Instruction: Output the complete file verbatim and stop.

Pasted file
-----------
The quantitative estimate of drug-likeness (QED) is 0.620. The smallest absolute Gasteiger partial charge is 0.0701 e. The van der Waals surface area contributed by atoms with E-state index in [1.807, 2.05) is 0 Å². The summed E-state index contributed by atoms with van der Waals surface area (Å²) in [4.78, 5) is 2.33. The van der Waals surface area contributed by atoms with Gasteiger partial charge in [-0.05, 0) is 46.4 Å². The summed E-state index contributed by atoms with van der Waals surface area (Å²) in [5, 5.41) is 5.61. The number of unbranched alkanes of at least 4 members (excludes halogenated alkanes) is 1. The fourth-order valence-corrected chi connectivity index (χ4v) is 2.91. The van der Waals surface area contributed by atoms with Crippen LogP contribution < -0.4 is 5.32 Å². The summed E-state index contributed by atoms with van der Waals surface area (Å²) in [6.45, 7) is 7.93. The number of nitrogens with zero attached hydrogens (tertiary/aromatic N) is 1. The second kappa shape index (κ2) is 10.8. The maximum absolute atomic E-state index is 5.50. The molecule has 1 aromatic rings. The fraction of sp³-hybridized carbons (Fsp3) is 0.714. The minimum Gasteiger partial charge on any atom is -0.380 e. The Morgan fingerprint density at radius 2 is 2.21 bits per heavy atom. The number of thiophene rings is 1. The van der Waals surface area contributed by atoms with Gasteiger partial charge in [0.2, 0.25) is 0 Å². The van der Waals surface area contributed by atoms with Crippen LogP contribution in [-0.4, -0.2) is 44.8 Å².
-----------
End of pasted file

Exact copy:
The quantitative estimate of drug-likeness (QED) is 0.620. The smallest absolute Gasteiger partial charge is 0.0701 e. The van der Waals surface area contributed by atoms with E-state index in [1.807, 2.05) is 0 Å². The summed E-state index contributed by atoms with van der Waals surface area (Å²) in [4.78, 5) is 2.33. The van der Waals surface area contributed by atoms with Gasteiger partial charge in [-0.05, 0) is 46.4 Å². The summed E-state index contributed by atoms with van der Waals surface area (Å²) in [5, 5.41) is 5.61. The number of unbranched alkanes of at least 4 members (excludes halogenated alkanes) is 1. The fourth-order valence-corrected chi connectivity index (χ4v) is 2.91. The van der Waals surface area contributed by atoms with Crippen LogP contribution < -0.4 is 5.32 Å². The summed E-state index contributed by atoms with van der Waals surface area (Å²) in [6.45, 7) is 7.93. The number of nitrogens with zero attached hydrogens (tertiary/aromatic N) is 1. The second kappa shape index (κ2) is 10.8. The maximum absolute atomic E-state index is 5.50. The molecule has 1 aromatic rings. The fraction of sp³-hybridized carbons (Fsp3) is 0.714. The minimum Gasteiger partial charge on any atom is -0.380 e. The Morgan fingerprint density at radius 2 is 2.21 bits per heavy atom. The number of thiophene rings is 1. The van der Waals surface area contributed by atoms with Gasteiger partial charge in [0.2, 0.25) is 0 Å². The van der Waals surface area contributed by atoms with Crippen LogP contribution in [-0.4, -0.2) is 44.8 Å².